The mobility of artists and cultural activists is gaining increased importance following the pivotal events that have shaken the Arab world in the past two years. It became evident that mobility produces experiences reflecting pluralism, and sheds light on new, exciting, and rich areas within that have the potential to become sources of inspiration and a platform for exchange of experiences. These developments, in addition to our experience with Safar youth mobility fund, has prompted us to start working on a guide that compiles all the necessary information for travelers and explorers in search of inspiring learning experiences, in an attempt to further promote a culture of mobility for learning. This guide will be produced for and by travelers and will be an important resource for young artists and social entrepreneurs in the Arab world to help them continue their journey of exploration, discovery, learning, and creativity. We will not start from scratch and will benefit from experiences and knowledge produced by other organizations and individuals working in the field, whether commercial or non-profit. However, what is unique about this online guide is that it’s in Arabic, and will be produced by travelers, young and old, seeking learning opportunities. In other words, it’s not about tourism, or even cultural tourism, it’s about a learning experience connected to mobility.

The “Istikshaf” website will be launched during the first half of 2013, containing an interactive space that allows users to contribute and share their experiences of places they visited or live in. We hope that all Arab travelers will choose to contribute to this online guide and share information about their country, a city they love or live in, a person or initiative they recommend that people visit and learn from, or an inspiring place. The site will also provide useful information about entry and visa requirements, type of transportation available, customs and traditions, weather, the official and other spoken languages, as well as residency spaces Everyone is invited to share cherished stories about the city and its people, all of which will help draw a clearer – and hopefully very inspiring - picture in the mind of the traveler/ visitor about his/her destination.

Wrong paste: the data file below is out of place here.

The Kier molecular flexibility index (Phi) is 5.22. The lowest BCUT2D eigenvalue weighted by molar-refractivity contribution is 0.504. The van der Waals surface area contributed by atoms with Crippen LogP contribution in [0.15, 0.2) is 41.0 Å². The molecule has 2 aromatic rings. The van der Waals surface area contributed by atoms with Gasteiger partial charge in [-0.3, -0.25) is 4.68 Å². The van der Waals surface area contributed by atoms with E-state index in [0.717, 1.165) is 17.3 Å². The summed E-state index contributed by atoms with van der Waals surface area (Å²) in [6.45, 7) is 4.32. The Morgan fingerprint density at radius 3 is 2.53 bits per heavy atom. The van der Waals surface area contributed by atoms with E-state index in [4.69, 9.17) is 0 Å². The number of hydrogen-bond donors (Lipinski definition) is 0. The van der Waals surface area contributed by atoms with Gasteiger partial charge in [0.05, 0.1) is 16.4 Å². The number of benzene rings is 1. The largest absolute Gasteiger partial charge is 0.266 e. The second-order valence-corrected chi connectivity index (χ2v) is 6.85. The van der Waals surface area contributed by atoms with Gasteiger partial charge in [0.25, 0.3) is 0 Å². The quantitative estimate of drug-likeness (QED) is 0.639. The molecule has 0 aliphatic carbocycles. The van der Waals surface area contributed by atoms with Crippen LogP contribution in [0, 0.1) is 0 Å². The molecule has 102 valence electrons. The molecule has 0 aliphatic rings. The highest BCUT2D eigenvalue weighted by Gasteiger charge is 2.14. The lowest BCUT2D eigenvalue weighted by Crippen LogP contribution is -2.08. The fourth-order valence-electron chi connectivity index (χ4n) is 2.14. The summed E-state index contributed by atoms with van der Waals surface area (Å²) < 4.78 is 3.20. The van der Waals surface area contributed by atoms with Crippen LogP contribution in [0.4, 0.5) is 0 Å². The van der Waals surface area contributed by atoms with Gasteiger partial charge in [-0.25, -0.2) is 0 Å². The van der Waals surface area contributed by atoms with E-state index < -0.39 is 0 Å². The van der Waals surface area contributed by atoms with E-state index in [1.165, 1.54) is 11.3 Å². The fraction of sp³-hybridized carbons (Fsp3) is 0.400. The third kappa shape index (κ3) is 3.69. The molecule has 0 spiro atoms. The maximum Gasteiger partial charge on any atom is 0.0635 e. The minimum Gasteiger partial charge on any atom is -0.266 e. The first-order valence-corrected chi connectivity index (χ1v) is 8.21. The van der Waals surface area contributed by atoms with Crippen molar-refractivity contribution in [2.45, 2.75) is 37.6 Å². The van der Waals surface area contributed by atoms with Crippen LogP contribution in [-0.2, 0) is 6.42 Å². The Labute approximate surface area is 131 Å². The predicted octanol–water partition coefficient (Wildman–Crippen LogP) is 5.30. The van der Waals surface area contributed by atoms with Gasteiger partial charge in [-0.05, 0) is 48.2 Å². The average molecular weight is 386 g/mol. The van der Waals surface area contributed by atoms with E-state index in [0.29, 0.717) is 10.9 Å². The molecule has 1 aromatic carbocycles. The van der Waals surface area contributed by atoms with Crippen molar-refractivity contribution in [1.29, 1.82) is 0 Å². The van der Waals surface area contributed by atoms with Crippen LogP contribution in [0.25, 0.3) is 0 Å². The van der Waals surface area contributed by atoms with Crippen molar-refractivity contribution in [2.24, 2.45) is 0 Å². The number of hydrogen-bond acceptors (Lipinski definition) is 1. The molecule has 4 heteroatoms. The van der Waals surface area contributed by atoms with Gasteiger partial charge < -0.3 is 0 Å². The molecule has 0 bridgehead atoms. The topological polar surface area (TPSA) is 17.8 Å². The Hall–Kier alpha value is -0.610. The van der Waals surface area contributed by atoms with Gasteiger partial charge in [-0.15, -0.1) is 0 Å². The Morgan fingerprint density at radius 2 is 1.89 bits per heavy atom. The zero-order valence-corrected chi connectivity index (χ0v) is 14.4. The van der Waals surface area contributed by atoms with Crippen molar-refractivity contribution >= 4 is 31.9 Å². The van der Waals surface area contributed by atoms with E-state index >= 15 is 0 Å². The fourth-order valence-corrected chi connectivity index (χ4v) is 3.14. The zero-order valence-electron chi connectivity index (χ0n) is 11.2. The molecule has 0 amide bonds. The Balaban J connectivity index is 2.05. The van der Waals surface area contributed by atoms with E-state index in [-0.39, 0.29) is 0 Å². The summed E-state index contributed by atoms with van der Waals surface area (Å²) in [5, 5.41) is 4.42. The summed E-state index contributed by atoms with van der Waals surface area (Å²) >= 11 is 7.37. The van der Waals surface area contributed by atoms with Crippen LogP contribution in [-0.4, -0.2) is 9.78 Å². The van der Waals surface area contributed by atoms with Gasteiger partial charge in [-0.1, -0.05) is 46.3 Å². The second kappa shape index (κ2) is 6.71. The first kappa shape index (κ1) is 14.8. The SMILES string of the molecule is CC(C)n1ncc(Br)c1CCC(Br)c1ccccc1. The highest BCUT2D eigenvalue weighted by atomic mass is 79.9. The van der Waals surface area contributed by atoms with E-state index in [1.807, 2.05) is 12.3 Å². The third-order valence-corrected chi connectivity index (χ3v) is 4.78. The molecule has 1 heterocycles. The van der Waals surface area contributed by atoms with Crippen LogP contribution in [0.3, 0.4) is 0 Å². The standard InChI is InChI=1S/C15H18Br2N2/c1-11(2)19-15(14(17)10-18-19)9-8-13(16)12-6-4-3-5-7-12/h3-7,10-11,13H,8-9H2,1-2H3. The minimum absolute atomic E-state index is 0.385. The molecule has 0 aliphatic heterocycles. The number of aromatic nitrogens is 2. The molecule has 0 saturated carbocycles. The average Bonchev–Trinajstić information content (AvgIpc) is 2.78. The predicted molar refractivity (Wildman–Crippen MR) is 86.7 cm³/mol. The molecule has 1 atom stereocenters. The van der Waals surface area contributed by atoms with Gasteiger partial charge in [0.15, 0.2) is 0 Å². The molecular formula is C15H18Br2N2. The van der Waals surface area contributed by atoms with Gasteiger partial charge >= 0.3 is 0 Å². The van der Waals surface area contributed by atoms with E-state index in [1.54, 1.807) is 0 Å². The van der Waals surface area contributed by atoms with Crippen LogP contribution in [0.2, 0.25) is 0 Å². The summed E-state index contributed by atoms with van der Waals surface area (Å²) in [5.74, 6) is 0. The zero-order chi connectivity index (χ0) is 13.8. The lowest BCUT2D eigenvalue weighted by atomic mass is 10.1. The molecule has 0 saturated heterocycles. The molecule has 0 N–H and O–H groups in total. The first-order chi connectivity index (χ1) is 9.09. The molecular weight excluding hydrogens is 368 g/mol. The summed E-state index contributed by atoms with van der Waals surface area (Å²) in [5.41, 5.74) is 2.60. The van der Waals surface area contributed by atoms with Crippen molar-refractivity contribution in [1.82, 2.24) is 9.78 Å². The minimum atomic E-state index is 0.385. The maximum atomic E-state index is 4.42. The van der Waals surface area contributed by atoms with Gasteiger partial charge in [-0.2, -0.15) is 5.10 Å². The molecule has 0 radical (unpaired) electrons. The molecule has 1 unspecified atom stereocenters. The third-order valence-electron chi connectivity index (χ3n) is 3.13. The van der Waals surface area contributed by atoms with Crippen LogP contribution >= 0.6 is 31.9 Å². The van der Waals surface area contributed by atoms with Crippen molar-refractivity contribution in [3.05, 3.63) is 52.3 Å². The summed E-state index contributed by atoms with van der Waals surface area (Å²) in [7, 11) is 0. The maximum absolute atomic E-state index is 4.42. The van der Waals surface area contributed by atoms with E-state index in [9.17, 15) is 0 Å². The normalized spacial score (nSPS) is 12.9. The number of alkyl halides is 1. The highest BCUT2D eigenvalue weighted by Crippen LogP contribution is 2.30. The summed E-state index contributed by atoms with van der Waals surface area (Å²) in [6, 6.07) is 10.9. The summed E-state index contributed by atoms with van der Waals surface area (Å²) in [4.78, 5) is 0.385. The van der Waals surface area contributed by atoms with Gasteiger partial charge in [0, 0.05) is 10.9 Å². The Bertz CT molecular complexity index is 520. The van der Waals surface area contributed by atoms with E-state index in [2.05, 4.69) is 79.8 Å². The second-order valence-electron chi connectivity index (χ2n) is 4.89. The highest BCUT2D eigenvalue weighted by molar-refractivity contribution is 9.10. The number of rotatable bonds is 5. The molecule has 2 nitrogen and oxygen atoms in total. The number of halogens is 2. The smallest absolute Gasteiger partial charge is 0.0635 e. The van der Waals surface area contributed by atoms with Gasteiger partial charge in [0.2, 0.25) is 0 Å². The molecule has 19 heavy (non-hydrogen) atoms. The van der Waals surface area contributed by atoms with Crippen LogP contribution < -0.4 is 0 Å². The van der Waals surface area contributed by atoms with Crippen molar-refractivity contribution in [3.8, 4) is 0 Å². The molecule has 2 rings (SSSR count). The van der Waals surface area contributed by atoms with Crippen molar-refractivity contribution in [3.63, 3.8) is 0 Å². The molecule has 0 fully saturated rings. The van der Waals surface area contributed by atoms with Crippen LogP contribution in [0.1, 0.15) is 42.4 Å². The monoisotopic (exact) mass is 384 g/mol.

If you wish to share information about your city before the website is featured online, please contact and request a form to fill.

Exploring the different meanings of Jeera (neighborhood)

The core concept of “neighborhood” is knowledge and a relationship, underpinned by the exchange of values and interests and governed by the public interest. It is a space for learning, participation, supporting each other, sharing joy and sadness, productivity, celebration, joint work, living side by side and eventually shaping a life.